“Darkness cannot drive out darkness; only light can do that.” ~ Dr. Martin Luther King Jr.
Though it’s just turned to Fall, I’ve found myself drawn to re-reading one of my favorite essays every night this week – Winter by Nina Zolotow. I first saw it in Rodney Yee’s book Yoga: The Poetry of the Body. I understand this essay now more than I ever have in the 7 years since I first read it. I pull it out in times of trouble, in times when I’m feeling sad and worn out and confused about how to move forward. Her conclusion makes me a feel a little better, gives me a bit more license to give myself a much-needed break. I love that the only period is at the end of the essay, and that all of the other sentences and phrases run together in one long, cohesive thought, just like life.
And now here I am at the final day of September, ready to release this month in favor of a happier, sunnier October. And some much needed rest and relaxation. A tired heart and mind can only be rejuvenated by rest and care, not by further trial and challenge. So that’s my goal for the next little while – a simple one, really. To just take care of this heart who has endured so much this month, to surround it with love, to nurture it back to its original state. It has done some heavy lifting this month and earned some well-deserved down time. Just like the fig tree, it will certainly be revived.
Last night, I listened to Professor Michael Sandel’s lectures at justiceharvard.org. They were just what I needed. He spoke about how to value life and the utilitarian philosophy that seeks to maximize pleasure over pain. I was lulled into a relaxed state as he told me about Sophocles and Plato, J.S. Mill, and Jeremy Bentham. And fell into a deep sleep between my comfy sheets made of bamboo fiber and topped by a fluffy duvet. I buried myself into my new bed, cocooning and nurturing my weary body and mind, and didn’t stir until the sun came up. So this is what it feels like to heal.
Winter by Nina Zolotow
“In their garden there was always a wild profusion of tomatoes ripening on the vine, and leafy basil, arugula, and lettuce, and glossy purple eggplants, and red and yellow peppers, and zucchini with its long, bright blossoms, and there was always lunch at the wooden table on hot summer afternoons, with plates of pasta and bread and olives and salads with herbs, and many bottles of red wine that made you feel warm and drowsy, while bees hummed and the sprawling marjoram, thyme, and rosemary gave off their pungent fragrances, and at the end of the meal, always, inexplicably, there were fresh black figs that they picked themselves from the tree at the garden’s center, an eighteen-foot fig tree, for how was it possible – this was not Tuscany but Ithaca – Ithaca, New York, a rough-hewn landscape of deep rocky gorges and bitter icy winters, and I finally had to ask him – my neighbor – how did that beautiful tree live through the year, how did it endure the harshness of a New York winter and not only survive until spring but continue producing the miraculous fruit, year after year, and he told me that it was quite simple, really, that every fall, after the tree lost all its leaves, he would sever the tree’s roots on one side only and, on the tree’s other side, he would dig a trench, and then he would just lay down that flexible trunk and limbs, lay them down in the earth and gently cover them with soil, and there the fig tree would rest, warm and protected, until spring came, when he could remove its protective covering and stand the tree up once again to greet the sun; and now in this long gray season of darkness and cold and grief (do I have to tell you over what? for isn’t it always the same – the loss of a lover, the death of a child, or the incomprehensible cruelty of one human being to another?), as I gaze out of my window at the empty space where the fig tree will stand again next spring, I think, yes, lay me down like that, lay me down like the fig tree that sleeps in the earth, and let my body rest easily on the ground – my roots connecting me to some warm immutable center – luxuriating in the heart of winter.”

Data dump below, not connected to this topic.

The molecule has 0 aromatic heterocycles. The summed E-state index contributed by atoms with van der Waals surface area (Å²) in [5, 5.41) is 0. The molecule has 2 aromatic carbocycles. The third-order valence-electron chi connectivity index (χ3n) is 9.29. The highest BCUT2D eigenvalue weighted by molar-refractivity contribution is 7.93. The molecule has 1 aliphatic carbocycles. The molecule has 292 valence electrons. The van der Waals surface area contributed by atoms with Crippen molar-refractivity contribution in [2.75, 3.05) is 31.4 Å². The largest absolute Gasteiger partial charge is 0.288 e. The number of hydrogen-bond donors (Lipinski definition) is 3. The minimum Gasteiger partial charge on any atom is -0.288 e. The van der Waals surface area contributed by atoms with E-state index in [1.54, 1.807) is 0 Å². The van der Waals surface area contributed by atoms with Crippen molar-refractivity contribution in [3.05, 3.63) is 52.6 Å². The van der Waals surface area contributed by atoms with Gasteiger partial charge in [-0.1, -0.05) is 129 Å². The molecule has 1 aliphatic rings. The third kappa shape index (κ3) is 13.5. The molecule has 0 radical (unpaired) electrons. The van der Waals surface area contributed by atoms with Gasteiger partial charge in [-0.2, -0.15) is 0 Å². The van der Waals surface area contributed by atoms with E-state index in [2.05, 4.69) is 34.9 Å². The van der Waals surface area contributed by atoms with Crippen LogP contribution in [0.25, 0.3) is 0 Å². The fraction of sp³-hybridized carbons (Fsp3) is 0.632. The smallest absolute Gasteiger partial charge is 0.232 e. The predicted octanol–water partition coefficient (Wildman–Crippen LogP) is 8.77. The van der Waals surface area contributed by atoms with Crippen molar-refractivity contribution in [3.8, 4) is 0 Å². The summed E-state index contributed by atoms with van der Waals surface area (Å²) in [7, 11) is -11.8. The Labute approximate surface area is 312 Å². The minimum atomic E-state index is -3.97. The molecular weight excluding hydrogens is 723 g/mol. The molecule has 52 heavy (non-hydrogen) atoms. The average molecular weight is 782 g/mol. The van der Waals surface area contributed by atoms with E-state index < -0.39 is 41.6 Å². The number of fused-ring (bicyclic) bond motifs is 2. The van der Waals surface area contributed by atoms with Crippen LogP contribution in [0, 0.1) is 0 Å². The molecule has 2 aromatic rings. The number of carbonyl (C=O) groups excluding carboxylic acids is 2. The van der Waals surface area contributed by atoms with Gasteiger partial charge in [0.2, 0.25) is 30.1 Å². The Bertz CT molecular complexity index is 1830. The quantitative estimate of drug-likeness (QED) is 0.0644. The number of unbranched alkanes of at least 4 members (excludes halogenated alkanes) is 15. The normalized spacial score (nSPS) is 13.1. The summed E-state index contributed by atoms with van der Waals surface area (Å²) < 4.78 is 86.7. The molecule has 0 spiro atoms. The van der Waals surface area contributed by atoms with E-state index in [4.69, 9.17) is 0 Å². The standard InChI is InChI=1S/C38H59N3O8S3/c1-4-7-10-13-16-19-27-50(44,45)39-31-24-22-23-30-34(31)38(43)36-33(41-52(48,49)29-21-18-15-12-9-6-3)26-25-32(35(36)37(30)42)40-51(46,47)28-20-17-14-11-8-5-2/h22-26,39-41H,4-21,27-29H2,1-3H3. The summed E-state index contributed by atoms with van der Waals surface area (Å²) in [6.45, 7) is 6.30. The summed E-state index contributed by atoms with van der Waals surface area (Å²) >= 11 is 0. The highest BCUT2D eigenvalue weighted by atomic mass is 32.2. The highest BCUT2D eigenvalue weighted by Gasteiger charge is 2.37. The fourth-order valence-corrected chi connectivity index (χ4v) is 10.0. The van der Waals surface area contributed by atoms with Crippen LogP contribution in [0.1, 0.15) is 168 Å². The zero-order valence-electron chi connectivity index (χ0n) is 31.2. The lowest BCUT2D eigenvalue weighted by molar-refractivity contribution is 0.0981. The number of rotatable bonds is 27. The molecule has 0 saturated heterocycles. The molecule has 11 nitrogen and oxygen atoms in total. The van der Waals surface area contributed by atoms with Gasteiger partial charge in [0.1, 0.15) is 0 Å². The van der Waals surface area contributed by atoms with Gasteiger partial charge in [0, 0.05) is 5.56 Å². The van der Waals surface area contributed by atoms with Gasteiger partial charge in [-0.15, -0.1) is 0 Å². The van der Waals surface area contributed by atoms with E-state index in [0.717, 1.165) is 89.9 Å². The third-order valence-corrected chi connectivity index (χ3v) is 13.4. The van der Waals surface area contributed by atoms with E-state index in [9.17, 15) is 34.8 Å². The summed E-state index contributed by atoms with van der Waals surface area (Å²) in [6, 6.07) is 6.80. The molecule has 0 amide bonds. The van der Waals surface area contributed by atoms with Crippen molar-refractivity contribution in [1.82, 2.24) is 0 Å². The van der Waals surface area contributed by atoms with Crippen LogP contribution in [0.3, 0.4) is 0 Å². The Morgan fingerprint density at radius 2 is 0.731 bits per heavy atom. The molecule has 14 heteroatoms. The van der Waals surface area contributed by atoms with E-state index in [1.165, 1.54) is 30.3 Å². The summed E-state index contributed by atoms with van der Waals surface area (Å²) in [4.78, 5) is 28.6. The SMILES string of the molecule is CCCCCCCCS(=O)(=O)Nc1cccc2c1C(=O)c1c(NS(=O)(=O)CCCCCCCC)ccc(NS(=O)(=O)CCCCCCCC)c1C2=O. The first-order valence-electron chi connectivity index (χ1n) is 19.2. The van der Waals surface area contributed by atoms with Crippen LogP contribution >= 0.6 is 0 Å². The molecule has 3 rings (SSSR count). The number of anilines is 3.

The photo above is not my own. It was taken in Centennial Park in Sydney, Australia by Mike Bogle. I can be found here.